Delhi High Court has said that deduction of 2.5 % by Delhi University for inclusion of subjects like Multimedia and web technology in the best four subjects is a violation in Article 14 in Constitution Of India.
Sanchi Dilaveri filed a PIL in the court and the judgement was passed by a single bench of justice Rajiv Shakdher
The petitioner gave class 12 board examination conducted by Central Board of Secondary Education ( CBSE ) in may 2019. The subjects chooosen were in line with the Circular No.26 dated 23 October 2003 issued by the CBSE were as follows :
(i) English Core (ii) Economics (iii) Business Studies (iv) Accountancy (v) Multimedia and Web Technology (vi) Mathematics (vii) Work Experience (viii) Physical and Health Education and (ix) General Studies.
In June 2019 , the petitioner had applied for an online application for getting admission into BA Honours (Business Economics) programme at Delhi University. She had scored 92% in her best four subjects .I.e. English, Business Studies, Economics, and Multimedia and Web Technology.
Petitioner was left with no option but to take admission in shyam lal evening college . Petitioner Moved to high court for the same. As an interim measure, the petitioner was granted provisional admission in the morning session at Satyawai College against a seat vacant in the EWS category.
The argument given by petitioner was that the cutting of 2.5 % marks was unsustainable in the law and contrary to the provisions of the 2003 circular issued by the CBSE. The circular had granted equal weightage to all three courses related to computers i.e. Computer Science, Informatics Practices, and Multimedia and Web Technology.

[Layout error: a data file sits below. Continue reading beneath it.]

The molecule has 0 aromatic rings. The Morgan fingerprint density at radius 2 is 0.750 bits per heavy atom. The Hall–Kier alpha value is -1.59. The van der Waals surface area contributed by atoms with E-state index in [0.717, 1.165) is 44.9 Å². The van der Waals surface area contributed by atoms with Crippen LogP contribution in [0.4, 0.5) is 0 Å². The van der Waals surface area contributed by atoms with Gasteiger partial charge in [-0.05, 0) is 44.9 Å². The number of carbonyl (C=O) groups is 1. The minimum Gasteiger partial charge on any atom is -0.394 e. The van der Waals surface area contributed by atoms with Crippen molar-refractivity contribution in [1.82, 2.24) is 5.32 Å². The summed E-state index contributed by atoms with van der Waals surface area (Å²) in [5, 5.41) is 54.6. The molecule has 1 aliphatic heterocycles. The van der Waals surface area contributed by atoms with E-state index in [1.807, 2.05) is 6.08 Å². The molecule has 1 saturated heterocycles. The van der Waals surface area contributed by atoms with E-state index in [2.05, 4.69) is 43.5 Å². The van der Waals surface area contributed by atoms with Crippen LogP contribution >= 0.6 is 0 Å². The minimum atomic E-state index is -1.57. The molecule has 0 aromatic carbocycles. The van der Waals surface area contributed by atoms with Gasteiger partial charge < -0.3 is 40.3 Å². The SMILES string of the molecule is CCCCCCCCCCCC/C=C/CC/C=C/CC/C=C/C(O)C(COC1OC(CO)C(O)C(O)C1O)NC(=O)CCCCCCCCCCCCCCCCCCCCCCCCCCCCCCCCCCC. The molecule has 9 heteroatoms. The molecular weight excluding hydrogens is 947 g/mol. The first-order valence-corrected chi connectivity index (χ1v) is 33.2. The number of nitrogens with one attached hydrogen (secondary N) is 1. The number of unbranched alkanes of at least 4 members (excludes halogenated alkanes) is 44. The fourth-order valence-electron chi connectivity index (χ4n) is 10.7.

Du has argued that there was no provision of cutting down of marks in the information bulletin of 2019 – 20 . This was done according to the directions contained in a judgment passed by a Division Bench of the Court in Charanpal Singh Bagri v. University Of Delhi.
It was argued that as per the judgment, Delhi University had to grant admissions in the academic session of 2019-2020 based on the eligibility criteria provided for admissions to the undergraduate courses in the academic session 2018-2019.
It was also argued by that seat available in Satyawati college was a Seat for EWS category and the petitioner belonged to General Category and therefore the petitioner will not get admission into a regular course
The court said a mid-stream change could not have been brought about by the University without consulting the CBSE. The Court also rejected the argument that the seat provisionally offered to petitioner was an EWS seat and thus could not be granted to a candidate from the general category.
The court said DU guidelines of cutting of marks was done according to the information bulletin issued for the academic session 2018-19 could not sustained, as the petitioner could not have altered her choices of subjects after she had indicated her options in 2016-17.
After the whole process the petitioner was given regular admision into morning classes in Satyawati College .